He boldly fesses up to his own: he admits to feeling superior to uneducated whites whom he considers rednecks, and presumes he has nothing in common with a white NASCAR fan only to bond deeply with him. He also admits to feeling disdain for Leslie for “putting the worst face of black America on display for all to see.” He goes on to rethink that disdain, however, after learning of Leslie’s background, which includes being born to a heroin-addicted mother, raped by her mother’s boyfriends, and dumped into foster care where she was further abused. Given this background, Tweedy asks, can she be held to the same standards as others?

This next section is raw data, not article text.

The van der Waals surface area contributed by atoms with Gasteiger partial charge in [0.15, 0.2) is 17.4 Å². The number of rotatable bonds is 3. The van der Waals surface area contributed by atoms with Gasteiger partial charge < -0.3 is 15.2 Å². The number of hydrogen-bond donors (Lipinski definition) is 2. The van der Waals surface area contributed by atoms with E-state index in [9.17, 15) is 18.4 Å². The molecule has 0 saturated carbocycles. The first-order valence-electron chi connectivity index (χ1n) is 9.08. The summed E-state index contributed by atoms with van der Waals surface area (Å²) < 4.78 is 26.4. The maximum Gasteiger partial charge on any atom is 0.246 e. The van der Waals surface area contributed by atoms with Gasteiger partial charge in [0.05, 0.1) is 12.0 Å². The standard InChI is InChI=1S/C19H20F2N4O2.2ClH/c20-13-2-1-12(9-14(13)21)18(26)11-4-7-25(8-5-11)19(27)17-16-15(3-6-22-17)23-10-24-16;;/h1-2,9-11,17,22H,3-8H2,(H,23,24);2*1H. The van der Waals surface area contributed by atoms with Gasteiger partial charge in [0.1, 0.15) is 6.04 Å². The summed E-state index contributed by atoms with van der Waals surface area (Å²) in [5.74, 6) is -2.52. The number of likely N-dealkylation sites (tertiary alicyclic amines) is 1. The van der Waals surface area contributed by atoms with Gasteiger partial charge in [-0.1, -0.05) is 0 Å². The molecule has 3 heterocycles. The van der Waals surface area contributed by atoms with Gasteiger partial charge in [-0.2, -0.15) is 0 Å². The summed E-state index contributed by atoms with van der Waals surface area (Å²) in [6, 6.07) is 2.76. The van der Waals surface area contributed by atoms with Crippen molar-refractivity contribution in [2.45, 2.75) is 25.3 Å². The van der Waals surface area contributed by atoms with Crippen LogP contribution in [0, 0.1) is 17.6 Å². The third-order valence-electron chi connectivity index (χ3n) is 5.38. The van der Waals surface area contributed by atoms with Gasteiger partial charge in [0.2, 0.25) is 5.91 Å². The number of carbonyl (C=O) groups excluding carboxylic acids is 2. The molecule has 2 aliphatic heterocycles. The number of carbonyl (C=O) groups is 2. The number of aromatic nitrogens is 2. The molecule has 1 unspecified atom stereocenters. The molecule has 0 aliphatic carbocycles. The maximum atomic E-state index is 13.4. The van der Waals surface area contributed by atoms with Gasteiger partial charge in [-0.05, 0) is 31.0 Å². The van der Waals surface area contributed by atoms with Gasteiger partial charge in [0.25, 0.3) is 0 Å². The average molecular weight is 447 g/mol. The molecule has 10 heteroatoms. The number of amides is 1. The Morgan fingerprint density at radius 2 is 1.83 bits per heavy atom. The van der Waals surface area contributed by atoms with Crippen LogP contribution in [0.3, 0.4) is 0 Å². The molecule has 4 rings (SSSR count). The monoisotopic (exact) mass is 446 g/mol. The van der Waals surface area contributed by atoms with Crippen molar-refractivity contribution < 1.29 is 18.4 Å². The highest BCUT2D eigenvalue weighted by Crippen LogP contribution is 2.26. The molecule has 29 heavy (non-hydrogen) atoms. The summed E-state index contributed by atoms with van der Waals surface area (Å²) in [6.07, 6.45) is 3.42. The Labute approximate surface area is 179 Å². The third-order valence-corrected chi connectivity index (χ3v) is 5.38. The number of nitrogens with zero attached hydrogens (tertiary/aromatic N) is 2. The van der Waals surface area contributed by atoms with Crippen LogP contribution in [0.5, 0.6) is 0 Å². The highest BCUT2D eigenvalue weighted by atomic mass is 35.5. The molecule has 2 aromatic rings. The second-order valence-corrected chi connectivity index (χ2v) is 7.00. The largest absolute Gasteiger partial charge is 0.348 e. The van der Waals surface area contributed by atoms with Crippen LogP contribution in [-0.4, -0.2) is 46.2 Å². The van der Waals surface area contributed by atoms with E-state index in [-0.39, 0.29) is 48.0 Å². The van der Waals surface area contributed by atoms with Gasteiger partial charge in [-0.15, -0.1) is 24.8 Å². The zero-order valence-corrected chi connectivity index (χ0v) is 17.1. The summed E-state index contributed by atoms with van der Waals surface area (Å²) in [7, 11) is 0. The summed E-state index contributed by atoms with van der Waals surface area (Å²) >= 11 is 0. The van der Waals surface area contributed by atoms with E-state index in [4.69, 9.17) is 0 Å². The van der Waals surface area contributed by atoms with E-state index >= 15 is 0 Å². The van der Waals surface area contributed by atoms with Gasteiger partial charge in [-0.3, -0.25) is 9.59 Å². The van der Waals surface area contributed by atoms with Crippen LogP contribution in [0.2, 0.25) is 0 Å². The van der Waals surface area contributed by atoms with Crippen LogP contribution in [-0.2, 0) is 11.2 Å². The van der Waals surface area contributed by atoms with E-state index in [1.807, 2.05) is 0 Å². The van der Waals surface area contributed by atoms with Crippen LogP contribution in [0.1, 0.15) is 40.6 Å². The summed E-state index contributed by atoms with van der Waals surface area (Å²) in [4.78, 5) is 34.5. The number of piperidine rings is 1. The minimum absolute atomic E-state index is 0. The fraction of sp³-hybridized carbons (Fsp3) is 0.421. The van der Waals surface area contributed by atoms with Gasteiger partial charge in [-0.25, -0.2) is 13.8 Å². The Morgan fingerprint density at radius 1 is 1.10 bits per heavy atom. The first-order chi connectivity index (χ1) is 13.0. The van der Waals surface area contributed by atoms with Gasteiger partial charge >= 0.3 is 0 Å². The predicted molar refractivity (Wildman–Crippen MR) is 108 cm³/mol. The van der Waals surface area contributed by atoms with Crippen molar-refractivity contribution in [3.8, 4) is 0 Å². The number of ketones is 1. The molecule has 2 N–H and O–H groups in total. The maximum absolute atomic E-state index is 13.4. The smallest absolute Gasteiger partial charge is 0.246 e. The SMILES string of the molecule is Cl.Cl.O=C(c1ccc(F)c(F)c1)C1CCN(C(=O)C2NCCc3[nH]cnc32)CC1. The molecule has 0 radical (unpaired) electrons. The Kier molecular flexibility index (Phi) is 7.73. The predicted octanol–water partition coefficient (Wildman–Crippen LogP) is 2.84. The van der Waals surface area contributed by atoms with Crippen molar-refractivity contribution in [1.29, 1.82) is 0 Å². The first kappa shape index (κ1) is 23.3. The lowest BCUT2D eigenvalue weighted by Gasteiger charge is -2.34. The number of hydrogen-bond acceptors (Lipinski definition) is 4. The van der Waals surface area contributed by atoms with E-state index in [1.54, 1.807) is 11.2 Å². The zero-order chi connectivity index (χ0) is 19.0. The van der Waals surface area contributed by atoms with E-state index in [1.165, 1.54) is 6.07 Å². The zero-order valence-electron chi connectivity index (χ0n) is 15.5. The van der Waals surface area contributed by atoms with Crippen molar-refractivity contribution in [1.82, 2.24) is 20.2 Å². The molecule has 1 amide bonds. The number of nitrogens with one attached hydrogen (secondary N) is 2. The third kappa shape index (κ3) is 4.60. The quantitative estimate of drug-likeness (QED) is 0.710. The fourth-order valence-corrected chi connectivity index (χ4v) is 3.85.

Such contextualization many not sit well with conservatives, but the book possesses a thread about personal responsibility that will. While Tweedy demands that society confront the reality of racism in medicine, he also demands that African Americans confront certain behaviors. He lays part of the blame for their poorer health on diet—a historic preference for fried, fatty foods—as well as on other “unhealthy lifestyle behaviors.” While he cites studies to support these criticisms, he omits the fact that for many poor families in modern America, fast food is a budgetary necessity—because of government subsidies, fast food provides more calories at a cheaper price than nutritious food does. And 27 percent of black families in the U.S. are poor, with an astonishing 45 percent of young black children living in poverty.